Keeping an ideal from becoming an ordeal

May 13th, 2011 · by Tom Stuart · Overcoming

The joke is told of the young couple who entered into their marriage looking for the ideal, discovered it was an ordeal and ended up wanting a new deal.  Unfortunately whether it is a relationship, a job, a home, a purchase or some project, all too often our pursuit of the ideal can end up just like this marriage – becoming an ordeal in search of a new deal.  It is this common pattern of regression, from ideal to ordeal, that produces so many unfulfilled expectations in our lives.

Sadly, unfulfilled expectations are toxic to faith and idealism.  They tempt us to give up on our ideals and to stop dreaming.  In the process they discourage us from hope and perseverance, in making a better life for ourselves and for those we love.

Here are three ways to keep your pursuit of the ideal from becoming an ordeal.  They are based on biblical principles from the teachings of Jesus.

1. Don’t capitalize the “i” in ideal.   If you make “I” the first letter of Ideal you may be in for trouble.  We need to be sure that the things we pursue are not merely our own, but more importantly that they are God’s.  The secret to success is to set aside the big “I” and subordinate it along with our will and our ideals to God.  When we keep the “i” appropriately lower case in ideal, we put God’s glory first and foremost, and even the glory of others before our own.

Sometimes we suffer from unfulfilled expectations because our ideals or standards for things are higher than God’s.  That is when the big “I” causes us to cross the line from idealistic to unrealistic.  Unrealistic expectations will always lead to unfulfilled expectations.  That is one of the pitfalls an idealist must be careful not to fall into.

The dreams we dream and the investment of our lives in pursuing them, must be conceived by the Holy Spirit.  Jesus’ rebuke when Peter sought to impose his own will instead of God’s should be a sober warning to us.  “You do not have in mind the things of God, but the things of men!”  (Mark 8:33)  Make sure the ideals you pursue are the things that God has in mind for you.  It is our self-centered, self-willed and self-generated ideals that invariably end up becoming our ordeals.

2.  Count the cost before pursuing the ideal.  Pursuing ideals is costly.  They take a commitment of time, energy, money and talent.  How many times have you said, “If I had known how costly this was going to be I would never have started it.”?  Pursuing ideals takes a toll upon our lives so we must be certain that they are God’s ideals (see point #1 above) and that we understand what it will take to reach them. 

Jesus clearly spells out this cost-counting principle in His teaching on discipleship.  He emphasizes its necessity by using the analogy of counting the cost before building a tower or going to war. (Luke 14:25-33)   In both instances He says you must “first sit down and count the cost.”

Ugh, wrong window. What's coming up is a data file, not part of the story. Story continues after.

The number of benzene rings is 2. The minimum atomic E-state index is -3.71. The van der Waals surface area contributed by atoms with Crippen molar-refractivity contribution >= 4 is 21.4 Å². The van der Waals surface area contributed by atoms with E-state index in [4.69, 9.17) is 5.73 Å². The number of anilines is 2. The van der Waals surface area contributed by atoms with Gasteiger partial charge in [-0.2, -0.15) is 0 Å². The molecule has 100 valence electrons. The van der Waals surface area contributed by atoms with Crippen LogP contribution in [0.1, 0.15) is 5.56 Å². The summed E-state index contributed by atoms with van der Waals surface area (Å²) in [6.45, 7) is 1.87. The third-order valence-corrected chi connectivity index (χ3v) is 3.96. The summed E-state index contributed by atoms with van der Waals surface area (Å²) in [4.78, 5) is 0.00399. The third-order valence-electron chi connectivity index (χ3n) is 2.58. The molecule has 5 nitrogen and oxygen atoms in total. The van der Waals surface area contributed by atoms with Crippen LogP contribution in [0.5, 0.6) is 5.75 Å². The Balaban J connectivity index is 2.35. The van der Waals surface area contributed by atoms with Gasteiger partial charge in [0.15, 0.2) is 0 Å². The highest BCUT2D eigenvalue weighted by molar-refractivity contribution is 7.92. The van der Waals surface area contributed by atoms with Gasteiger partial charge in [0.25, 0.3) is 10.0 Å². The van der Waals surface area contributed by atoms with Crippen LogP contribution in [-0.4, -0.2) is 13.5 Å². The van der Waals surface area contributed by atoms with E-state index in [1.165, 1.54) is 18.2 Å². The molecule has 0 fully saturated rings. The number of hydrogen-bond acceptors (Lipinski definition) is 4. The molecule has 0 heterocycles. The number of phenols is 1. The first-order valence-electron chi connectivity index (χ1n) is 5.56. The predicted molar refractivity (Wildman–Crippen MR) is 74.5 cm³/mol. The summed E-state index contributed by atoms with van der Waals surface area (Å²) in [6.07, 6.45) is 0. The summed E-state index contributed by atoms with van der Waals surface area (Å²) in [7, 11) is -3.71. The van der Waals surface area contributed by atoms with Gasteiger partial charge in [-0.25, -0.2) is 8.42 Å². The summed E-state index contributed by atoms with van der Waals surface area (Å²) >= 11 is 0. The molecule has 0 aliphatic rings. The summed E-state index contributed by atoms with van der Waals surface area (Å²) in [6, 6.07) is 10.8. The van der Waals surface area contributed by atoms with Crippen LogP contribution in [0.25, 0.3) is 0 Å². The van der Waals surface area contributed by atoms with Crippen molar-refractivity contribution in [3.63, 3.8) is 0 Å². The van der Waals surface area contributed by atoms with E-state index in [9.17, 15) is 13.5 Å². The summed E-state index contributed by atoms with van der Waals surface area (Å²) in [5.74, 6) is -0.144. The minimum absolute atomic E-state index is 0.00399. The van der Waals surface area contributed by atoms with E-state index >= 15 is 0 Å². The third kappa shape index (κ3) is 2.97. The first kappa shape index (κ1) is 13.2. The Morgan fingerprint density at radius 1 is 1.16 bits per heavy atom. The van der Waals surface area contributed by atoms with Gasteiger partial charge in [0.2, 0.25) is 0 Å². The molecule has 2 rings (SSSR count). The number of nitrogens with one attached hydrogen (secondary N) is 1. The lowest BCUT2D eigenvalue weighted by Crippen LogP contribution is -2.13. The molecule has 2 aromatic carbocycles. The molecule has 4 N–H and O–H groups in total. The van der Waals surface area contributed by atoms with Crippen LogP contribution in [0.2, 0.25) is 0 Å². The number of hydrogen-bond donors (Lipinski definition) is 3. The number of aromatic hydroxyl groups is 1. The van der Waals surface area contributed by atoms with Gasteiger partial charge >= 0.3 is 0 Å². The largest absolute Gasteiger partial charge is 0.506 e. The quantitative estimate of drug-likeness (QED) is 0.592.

We must pay attention to the phrase “first sit down.”  This is absolutely critical advice before pursuing any ideal.  Cost counting must begin by sitting!  That means sitting in God’s presence, resting in Him, waiting upon Him, praying for wisdom and placing the entire weight of the project on Him as well.  Sitting is a picture of entering into the rest of faith. (Hebrews 4:3, 9-11)   Let us be careful in our cost counting to be sure we acknowledge that it is only by faith, with God’s grace that the ideals He sets before us will be reached.  Without them, nothing will be accomplished.  (John 15:5 & Hebrews 11:6)

Finally, it is wise to communicate your cost counting conclusions to those affected by the pursuit of your ideals.  Unspoken expectations are fertile soil for the weeds of unfulfilled expectations.  Share your expectations and encourage them to share theirs.   The cost counting process is never complete until everyone affected is in the loop. 

 3. Persevere even when God’s ideal looks like an ordeal.  The pursuit of God’s ideals in our lives takes perseverance.  Seldom do they come easily and initially they often look more like an ordeal than an ideal.  Jesus promised that if we ask, seek and knock with persistence the Father will grant us our request.  But He gives us a clue that for a time, the bread we dream about may look like a stone and the fish we desire may look like a snake. (Matthew 7:7-11)  And so in hope, we must hold onto what appears to be a stone or a snake, and trust that eventually they will turn into the ideal gifts we seek.  God is faithful, but we must persevere in faith trusting that what He promised He will do.  You may find yourself in an ordeal right now but hang on, He will turn it into an ideal in His timing and in His way.

Don’t let the fear of an ordeal keep you from pursuing your ideal.

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